Speaking of “the jungle”, everyone knows and loves Apocalypse Now! And speaking of “adaptations”, not everyone has read the novel that Coppola based the film on, The Heart of Darkness. I strongly suggest you check that out if you haven’t, it isn’t many pages either. Kenneth Branagh has a captivating performance of it on audiobook if you prefer to listen to it. Many, including myself, consider the author, Joseph Conrad, to be one of the best writers of recent times.
The novel doesn’t take place in Vietnam, it’s set in the Congo. When it was first published in 1899 it was acclaimed as a condemnation of imperialism. In our blessèd time it is itself condemned for being too imperialist (and rayciss), as you might expect. So I want to examine this classic text to see if I can find some middle-ground and a saner perspective than one we typically observe today.
Conrad was Polish by the way, if that alleviates the wound from my previous post.
He was a sailor himself and he “actually lived it” in certain respects. In contrast, his contemporary, that adventure writer Jules Verne, mostly stayed put in France, whereas Conrad explored the high seas from everywhere between Asia and Africa. Thus, one can interpret some of his novels as certain works of anthropology.
No, I don’t know if I’m going to find anything “controversial” in this study written exactly a century later in 1999. We’ll see.
I think of Apocalypse Now! as the mere image and Heart of Darkness as the idea. What was lost in translation?
It’s just a novel, I can’t understand why people pray for the death of someone like me for years. Something about wanting to forget about “the Old Country”, whether its virtues or vices. Don’t you want to know what some European aristocrats would have thought of that tendency to need to forget?
Let’s just look at the surface of this for a second. It’s titled The Heart of Darkness and it’s about a voyage to the center of the Congo.
Don’t you already feel like you’re on a voyage through there yourself? What, what’s wrong with that? To this day, let’s just say it still isn’t one of the most popular “tourist” spots. Don’t you want to understand politics? A lot of our Order has to do with that reservation one feels about taking a trip to the Congo without doing any research first.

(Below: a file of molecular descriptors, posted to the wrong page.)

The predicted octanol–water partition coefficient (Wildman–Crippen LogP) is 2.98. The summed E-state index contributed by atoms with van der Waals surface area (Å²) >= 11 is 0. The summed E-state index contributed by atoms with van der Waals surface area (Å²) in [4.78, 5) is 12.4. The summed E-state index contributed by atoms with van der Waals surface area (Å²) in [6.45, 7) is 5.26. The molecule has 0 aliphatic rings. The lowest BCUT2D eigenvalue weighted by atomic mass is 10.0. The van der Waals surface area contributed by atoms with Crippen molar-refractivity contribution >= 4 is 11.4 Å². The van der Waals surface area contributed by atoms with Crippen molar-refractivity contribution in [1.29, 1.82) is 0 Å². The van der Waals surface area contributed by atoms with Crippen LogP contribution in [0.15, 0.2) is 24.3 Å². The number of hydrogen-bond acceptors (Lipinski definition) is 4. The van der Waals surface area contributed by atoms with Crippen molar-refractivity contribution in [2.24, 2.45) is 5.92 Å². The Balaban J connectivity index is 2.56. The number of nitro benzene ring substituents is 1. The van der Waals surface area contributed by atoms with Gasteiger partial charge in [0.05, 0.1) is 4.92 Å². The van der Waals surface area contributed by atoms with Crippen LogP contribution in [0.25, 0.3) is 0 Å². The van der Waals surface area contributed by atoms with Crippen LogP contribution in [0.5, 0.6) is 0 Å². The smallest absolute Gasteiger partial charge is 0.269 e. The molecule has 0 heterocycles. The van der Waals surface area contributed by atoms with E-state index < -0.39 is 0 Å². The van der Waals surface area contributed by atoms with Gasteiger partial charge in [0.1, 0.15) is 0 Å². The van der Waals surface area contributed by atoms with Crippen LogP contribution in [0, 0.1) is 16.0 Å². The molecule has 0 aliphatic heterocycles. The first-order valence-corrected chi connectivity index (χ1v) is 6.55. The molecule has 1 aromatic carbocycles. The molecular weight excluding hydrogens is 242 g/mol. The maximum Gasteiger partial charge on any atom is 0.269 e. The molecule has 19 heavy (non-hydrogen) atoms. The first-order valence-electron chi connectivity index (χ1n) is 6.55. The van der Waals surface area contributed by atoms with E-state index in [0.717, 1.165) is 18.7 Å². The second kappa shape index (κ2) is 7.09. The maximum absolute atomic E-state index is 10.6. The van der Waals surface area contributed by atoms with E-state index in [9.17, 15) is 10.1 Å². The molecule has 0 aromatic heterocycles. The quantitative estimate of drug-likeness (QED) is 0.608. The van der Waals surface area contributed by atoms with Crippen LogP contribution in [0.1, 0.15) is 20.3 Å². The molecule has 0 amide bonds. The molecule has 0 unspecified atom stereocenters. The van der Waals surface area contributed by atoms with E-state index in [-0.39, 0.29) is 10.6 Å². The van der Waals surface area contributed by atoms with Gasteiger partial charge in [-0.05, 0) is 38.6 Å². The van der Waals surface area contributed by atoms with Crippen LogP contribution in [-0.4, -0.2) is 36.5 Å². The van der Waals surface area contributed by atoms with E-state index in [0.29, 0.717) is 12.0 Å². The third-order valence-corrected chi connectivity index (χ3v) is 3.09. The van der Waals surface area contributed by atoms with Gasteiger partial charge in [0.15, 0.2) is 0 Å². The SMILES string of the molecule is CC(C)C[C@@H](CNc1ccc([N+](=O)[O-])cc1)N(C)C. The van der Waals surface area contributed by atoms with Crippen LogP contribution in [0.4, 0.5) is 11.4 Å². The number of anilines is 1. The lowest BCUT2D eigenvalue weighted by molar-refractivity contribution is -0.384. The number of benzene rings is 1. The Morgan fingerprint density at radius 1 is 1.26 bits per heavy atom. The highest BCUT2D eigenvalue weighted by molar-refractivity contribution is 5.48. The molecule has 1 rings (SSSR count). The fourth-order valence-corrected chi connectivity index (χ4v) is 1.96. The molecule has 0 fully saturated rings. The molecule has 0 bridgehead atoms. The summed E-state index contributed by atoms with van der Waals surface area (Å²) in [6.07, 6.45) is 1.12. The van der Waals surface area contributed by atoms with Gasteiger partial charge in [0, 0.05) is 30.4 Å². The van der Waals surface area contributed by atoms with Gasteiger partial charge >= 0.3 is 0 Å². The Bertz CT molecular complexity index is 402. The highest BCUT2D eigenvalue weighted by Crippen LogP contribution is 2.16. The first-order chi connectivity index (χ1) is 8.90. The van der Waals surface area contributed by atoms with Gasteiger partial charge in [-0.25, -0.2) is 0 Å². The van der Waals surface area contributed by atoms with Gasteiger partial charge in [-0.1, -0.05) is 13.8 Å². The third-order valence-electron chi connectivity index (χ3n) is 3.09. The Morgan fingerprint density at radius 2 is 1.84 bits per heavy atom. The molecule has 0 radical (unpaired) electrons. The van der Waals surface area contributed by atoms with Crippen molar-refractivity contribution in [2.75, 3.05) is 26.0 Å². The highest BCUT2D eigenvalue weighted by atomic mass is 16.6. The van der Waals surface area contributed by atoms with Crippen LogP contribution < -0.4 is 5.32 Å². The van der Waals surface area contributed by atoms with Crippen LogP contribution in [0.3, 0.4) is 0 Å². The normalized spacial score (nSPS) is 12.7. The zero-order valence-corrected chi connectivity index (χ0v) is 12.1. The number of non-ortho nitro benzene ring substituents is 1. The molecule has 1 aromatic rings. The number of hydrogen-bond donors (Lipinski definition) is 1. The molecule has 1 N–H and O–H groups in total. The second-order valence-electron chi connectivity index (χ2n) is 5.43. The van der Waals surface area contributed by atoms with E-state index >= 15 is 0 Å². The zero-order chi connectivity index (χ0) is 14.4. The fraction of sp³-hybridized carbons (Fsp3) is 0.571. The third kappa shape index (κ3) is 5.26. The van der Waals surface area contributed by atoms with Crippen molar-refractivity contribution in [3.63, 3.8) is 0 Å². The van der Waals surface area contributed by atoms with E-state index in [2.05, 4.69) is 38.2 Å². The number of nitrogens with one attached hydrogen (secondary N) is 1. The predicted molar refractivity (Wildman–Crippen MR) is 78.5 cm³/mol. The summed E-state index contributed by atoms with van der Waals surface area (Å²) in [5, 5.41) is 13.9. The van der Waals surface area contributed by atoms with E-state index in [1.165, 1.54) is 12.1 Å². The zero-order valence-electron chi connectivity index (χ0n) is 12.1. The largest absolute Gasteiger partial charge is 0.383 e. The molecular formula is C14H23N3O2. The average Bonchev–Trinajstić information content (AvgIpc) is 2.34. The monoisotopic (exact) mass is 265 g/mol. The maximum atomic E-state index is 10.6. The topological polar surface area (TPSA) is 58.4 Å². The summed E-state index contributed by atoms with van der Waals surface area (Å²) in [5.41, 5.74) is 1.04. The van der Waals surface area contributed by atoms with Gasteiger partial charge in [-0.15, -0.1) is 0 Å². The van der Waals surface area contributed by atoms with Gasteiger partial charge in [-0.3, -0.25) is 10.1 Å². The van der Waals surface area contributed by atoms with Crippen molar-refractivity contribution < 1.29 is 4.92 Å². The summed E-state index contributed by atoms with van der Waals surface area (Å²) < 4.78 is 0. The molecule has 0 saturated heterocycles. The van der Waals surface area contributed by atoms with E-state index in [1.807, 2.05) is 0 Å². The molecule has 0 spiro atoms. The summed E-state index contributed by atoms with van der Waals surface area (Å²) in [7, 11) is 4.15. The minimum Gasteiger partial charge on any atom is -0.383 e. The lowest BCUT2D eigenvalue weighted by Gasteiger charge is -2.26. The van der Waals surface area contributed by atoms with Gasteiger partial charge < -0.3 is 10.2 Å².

Watching Apocalypse Now!, which was produced in the post-hippie historical context, you never would have thought about any of that. In a similar way, old French theatre-goers probably thought nothing about the Oresteia when watching the Phèdre.
Here is something the Nigerian novelist Chinua Achebe found interesting in the novel
We were wanderers on a prehistoric earth, on an earth that wore the aspect of an unknown planet. We could have fancied ourselves the first of men taking possession of an accursed inheritance
Achebe speaks of “grotesque echoes of its own forgotten darkness”.
He also quotes this in his review
It was unearthly and the men were …. No they were not inhuman. Well, you know that was the worst of it — this suspicion of their not being inhuman.
See from this how at the time of its publication it would have been seen as a critique of imperialism?
The Congo was actually the last part of the continent to be westernized. So this is a true “living fossil” of primitive humanity. Strange how I detect even the most objective anthropologists might wince before wanting to study this most important history.
You should listen to that audiobook. You’ll get a sense of the savagery now in America.
I ask my white liberal friends if they’d feel like they were voyaging to the heart of darkness if they decided to take a walk down various streets of Detroit or St. Louis. Just kidding, they’d never know, they only stay in white “hoods”.
The reality of the recent (not to mention current) Congo explains our political order almost as much as those poor victimized Jews do, who are from that other Congo, the Pale.